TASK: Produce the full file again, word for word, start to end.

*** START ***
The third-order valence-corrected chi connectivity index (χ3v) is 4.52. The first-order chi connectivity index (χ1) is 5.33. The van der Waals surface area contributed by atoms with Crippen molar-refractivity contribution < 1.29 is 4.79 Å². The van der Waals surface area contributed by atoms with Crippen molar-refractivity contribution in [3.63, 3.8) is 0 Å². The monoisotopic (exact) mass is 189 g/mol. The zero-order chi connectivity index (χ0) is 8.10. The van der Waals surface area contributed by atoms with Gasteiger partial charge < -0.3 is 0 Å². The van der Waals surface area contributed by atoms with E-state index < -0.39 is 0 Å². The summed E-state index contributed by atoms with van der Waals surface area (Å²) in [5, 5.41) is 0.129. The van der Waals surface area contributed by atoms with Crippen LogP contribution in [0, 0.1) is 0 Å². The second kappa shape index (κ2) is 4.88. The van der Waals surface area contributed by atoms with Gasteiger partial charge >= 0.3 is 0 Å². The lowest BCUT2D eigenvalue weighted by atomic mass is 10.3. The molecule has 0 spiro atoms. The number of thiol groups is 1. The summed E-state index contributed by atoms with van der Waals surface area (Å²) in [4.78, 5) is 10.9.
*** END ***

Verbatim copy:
The third-order valence-corrected chi connectivity index (χ3v) is 4.52. The first-order chi connectivity index (χ1) is 5.33. The van der Waals surface area contributed by atoms with Crippen molar-refractivity contribution < 1.29 is 4.79 Å². The van der Waals surface area contributed by atoms with Crippen molar-refractivity contribution in [3.63, 3.8) is 0 Å². The monoisotopic (exact) mass is 189 g/mol. The zero-order chi connectivity index (χ0) is 8.10. The van der Waals surface area contributed by atoms with Gasteiger partial charge < -0.3 is 0 Å². The van der Waals surface area contributed by atoms with E-state index < -0.39 is 0 Å². The summed E-state index contributed by atoms with van der Waals surface area (Å²) in [5, 5.41) is 0.129. The van der Waals surface area contributed by atoms with Crippen LogP contribution in [0, 0.1) is 0 Å². The second kappa shape index (κ2) is 4.88. The van der Waals surface area contributed by atoms with Gasteiger partial charge >= 0.3 is 0 Å². The lowest BCUT2D eigenvalue weighted by atomic mass is 10.3. The molecule has 0 spiro atoms. The number of thiol groups is 1. The summed E-state index contributed by atoms with van der Waals surface area (Å²) in [4.78, 5) is 10.9.